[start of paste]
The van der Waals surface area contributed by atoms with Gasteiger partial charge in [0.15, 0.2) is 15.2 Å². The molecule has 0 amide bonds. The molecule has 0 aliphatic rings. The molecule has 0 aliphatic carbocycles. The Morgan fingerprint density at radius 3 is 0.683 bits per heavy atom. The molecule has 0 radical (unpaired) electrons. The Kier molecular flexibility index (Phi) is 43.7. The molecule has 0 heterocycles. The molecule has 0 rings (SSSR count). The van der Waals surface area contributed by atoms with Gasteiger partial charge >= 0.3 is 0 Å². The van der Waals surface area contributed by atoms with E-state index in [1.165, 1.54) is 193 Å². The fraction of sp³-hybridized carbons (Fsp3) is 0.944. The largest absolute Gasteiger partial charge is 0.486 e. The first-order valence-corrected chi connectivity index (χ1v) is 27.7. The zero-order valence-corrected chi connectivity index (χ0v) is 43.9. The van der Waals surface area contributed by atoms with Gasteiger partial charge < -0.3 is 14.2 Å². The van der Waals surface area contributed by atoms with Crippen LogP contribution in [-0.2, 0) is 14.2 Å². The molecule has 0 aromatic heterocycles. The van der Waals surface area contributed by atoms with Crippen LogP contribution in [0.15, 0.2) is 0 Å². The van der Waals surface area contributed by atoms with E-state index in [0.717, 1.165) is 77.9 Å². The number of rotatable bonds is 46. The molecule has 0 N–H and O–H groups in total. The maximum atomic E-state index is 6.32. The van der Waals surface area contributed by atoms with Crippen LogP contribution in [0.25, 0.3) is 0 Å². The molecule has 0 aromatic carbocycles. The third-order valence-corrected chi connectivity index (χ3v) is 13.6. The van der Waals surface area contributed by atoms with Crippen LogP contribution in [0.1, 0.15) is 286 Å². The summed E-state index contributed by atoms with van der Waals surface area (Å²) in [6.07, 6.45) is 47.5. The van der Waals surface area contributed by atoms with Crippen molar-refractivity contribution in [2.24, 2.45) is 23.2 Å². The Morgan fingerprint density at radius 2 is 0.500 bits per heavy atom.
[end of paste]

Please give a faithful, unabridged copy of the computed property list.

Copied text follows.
The van der Waals surface area contributed by atoms with Gasteiger partial charge in [0.15, 0.2) is 15.2 Å². The molecule has 0 amide bonds. The molecule has 0 aliphatic rings. The molecule has 0 aliphatic carbocycles. The Morgan fingerprint density at radius 3 is 0.683 bits per heavy atom. The molecule has 0 radical (unpaired) electrons. The Kier molecular flexibility index (Phi) is 43.7. The molecule has 0 heterocycles. The molecule has 0 rings (SSSR count). The van der Waals surface area contributed by atoms with Gasteiger partial charge >= 0.3 is 0 Å². The van der Waals surface area contributed by atoms with E-state index in [1.165, 1.54) is 193 Å². The fraction of sp³-hybridized carbons (Fsp3) is 0.944. The largest absolute Gasteiger partial charge is 0.486 e. The first-order valence-corrected chi connectivity index (χ1v) is 27.7. The zero-order valence-corrected chi connectivity index (χ0v) is 43.9. The van der Waals surface area contributed by atoms with Gasteiger partial charge < -0.3 is 14.2 Å². The van der Waals surface area contributed by atoms with Crippen LogP contribution in [-0.2, 0) is 14.2 Å². The molecule has 0 aromatic heterocycles. The van der Waals surface area contributed by atoms with Crippen LogP contribution in [0.15, 0.2) is 0 Å². The van der Waals surface area contributed by atoms with E-state index in [0.717, 1.165) is 77.9 Å². The number of rotatable bonds is 46. The molecule has 0 N–H and O–H groups in total. The maximum atomic E-state index is 6.32. The van der Waals surface area contributed by atoms with Crippen LogP contribution in [0.25, 0.3) is 0 Å². The molecule has 0 aromatic carbocycles. The third-order valence-corrected chi connectivity index (χ3v) is 13.6. The van der Waals surface area contributed by atoms with Crippen LogP contribution in [0.1, 0.15) is 286 Å². The summed E-state index contributed by atoms with van der Waals surface area (Å²) in [6.07, 6.45) is 47.5. The van der Waals surface area contributed by atoms with Crippen molar-refractivity contribution in [2.24, 2.45) is 23.2 Å². The Morgan fingerprint density at radius 2 is 0.500 bits per heavy atom.